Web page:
Strategies to ensure breeding soundness in older bulls
Many producers managing cow/calf operations rely on herd sires to do their part to keep the operation growing. Older bulls that have established themselves as capable to cover cows may get a pass on important evaluations prior to breeding season. But livestock specialists say choosing to utilize a mature bull without a bull breeding soundness exam (BSE) can be a mistake.
Breeding Soundness Exam
No matter their age or track record any bull used to cover cows needs a BSE conducted by a veterinarian. Livestock experts recommend bulls undergo a BSE before every breeding season. “The reason for this is bulls could come up with injuries, sickness or have issues with their reproductive tract at any time that could influence their ability to breed cows,” Patrick Davis, University of Missouri Extension Regional Livestock Field Specialist, said.
In addition, a thorough BSE will determine if a bull is physically and reproductively sound to breed cows. “By replacing those bulls that have structural and reproductive soundness issues, this will improve cattle producers’ chances of optimum cattle operation performance and profitability,” Davis added.
All bulls, especially older bulls, should be evaluated for body condition and foot score prior to breeding season. Davis recommends bulls go into breeding season with a body condition score of a six. In addition, bulls need to have a good foot score for angle and claw set.
When the bull is undergoing a BSE, livestock specialists say producers should utilize that time to optimize the bull’s overall health. “Giving booster vaccinations and treating for internal and external parasites at BSE time ensures bulls are healthy and do not pass disease or parasite issues onto the cattle operation,” Davis said.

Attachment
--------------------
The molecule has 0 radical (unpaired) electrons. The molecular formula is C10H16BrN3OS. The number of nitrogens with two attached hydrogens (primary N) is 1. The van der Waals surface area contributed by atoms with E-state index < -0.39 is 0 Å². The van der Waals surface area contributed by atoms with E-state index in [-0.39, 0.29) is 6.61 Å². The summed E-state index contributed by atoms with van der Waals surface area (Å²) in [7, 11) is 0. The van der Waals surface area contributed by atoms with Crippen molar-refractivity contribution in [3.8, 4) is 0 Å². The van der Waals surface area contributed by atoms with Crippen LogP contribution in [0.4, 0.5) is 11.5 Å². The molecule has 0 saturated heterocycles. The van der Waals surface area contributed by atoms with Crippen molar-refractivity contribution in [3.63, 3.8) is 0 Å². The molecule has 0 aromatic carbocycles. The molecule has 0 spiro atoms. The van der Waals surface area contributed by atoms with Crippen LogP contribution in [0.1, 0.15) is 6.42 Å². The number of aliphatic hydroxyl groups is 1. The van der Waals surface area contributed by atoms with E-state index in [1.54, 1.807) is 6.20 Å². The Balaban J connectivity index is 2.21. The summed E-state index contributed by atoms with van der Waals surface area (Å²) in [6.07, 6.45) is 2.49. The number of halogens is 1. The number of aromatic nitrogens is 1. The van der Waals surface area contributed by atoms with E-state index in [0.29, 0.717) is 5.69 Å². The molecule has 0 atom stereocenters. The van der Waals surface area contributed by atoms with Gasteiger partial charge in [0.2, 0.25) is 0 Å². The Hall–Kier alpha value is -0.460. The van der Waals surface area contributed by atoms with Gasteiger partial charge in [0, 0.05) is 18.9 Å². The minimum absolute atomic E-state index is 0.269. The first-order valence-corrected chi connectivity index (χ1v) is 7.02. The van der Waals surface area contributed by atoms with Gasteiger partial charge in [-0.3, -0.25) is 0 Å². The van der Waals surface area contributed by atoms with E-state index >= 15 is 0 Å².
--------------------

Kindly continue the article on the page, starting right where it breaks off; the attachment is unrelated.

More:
Fertility with Age
As a bull ages, if he is healthy, then his fertility should remain strong. “If a bull passes a BSE he is physically and reproductively sound enough to breed cows regardless of age and cattle producers should see optimum pregnancy rates as long as they are using the proper bull to cow ratio,” Davis explained.
Determining the proper bull to cow ratio depends on the age of the bull. Livestock specialists recommend using the following rule of thumb; bulls 12 to 30 months old can service about as many cows as the bulls’ age in months. For example, an 18-month-old bull can service 18 cows. However, when the bull is older than 30 months, typically a 1 to 30 ratio of bull to cows is optimum.
Livestock specialists say getting a BSE for bulls is one the best ways for producers to ensure their operation has an optimum cow pregnancy rate and calf crop percentage. Cows calving is critical for profit potential in cow/calf beef operations.
Livestock specialists encourage producers to take the proper steps to ensure their bulls are healthy, fertile and structurally sound. What a travesty it would be to turn out a tried-and-true bull, only to find out months later he was not capable of breeding cows. An extensive BSE is the best way to avoid any pitfalls.